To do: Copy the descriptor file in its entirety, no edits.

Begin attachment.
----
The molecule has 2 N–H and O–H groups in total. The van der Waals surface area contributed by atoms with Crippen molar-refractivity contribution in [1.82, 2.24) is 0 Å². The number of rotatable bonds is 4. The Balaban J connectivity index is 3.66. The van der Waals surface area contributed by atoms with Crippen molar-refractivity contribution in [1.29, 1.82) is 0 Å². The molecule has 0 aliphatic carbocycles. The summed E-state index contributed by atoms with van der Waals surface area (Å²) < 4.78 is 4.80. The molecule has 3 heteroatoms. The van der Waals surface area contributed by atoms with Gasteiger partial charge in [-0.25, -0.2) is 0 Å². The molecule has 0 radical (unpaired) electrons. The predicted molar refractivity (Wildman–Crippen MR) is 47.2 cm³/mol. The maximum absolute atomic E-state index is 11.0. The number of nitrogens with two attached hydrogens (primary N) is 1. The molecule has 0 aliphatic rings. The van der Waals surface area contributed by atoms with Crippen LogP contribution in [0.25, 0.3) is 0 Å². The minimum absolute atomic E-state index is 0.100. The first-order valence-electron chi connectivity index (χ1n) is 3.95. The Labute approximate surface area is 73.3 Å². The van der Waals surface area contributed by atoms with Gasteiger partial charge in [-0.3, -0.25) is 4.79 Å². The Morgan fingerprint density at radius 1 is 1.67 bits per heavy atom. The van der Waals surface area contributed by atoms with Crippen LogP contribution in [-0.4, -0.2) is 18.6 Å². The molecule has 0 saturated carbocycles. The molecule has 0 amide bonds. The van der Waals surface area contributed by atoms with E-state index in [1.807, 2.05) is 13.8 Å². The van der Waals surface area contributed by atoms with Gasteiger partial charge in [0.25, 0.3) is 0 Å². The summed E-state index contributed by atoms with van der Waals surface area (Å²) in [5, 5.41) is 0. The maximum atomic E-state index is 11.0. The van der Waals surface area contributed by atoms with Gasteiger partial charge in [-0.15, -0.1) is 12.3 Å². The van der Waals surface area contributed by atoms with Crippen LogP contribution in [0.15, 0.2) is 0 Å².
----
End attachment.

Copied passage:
The molecule has 2 N–H and O–H groups in total. The van der Waals surface area contributed by atoms with Crippen molar-refractivity contribution in [1.82, 2.24) is 0 Å². The number of rotatable bonds is 4. The Balaban J connectivity index is 3.66. The van der Waals surface area contributed by atoms with Crippen molar-refractivity contribution in [1.29, 1.82) is 0 Å². The molecule has 0 aliphatic carbocycles. The summed E-state index contributed by atoms with van der Waals surface area (Å²) < 4.78 is 4.80. The molecule has 3 heteroatoms. The van der Waals surface area contributed by atoms with Gasteiger partial charge in [-0.25, -0.2) is 0 Å². The molecule has 0 radical (unpaired) electrons. The predicted molar refractivity (Wildman–Crippen MR) is 47.2 cm³/mol. The maximum absolute atomic E-state index is 11.0. The number of nitrogens with two attached hydrogens (primary N) is 1. The molecule has 0 aliphatic rings. The van der Waals surface area contributed by atoms with Crippen LogP contribution in [0.25, 0.3) is 0 Å². The minimum absolute atomic E-state index is 0.100. The first-order valence-electron chi connectivity index (χ1n) is 3.95. The Labute approximate surface area is 73.3 Å². The van der Waals surface area contributed by atoms with Gasteiger partial charge in [-0.3, -0.25) is 4.79 Å². The Morgan fingerprint density at radius 1 is 1.67 bits per heavy atom. The van der Waals surface area contributed by atoms with Crippen LogP contribution in [-0.4, -0.2) is 18.6 Å². The molecule has 0 saturated carbocycles. The molecule has 0 amide bonds. The van der Waals surface area contributed by atoms with E-state index in [1.807, 2.05) is 13.8 Å². The van der Waals surface area contributed by atoms with Gasteiger partial charge in [0.25, 0.3) is 0 Å². The summed E-state index contributed by atoms with van der Waals surface area (Å²) in [5, 5.41) is 0. The maximum atomic E-state index is 11.0. The van der Waals surface area contributed by atoms with Gasteiger partial charge in [-0.15, -0.1) is 12.3 Å². The van der Waals surface area contributed by atoms with Crippen LogP contribution in [0.15, 0.2) is 0 Å².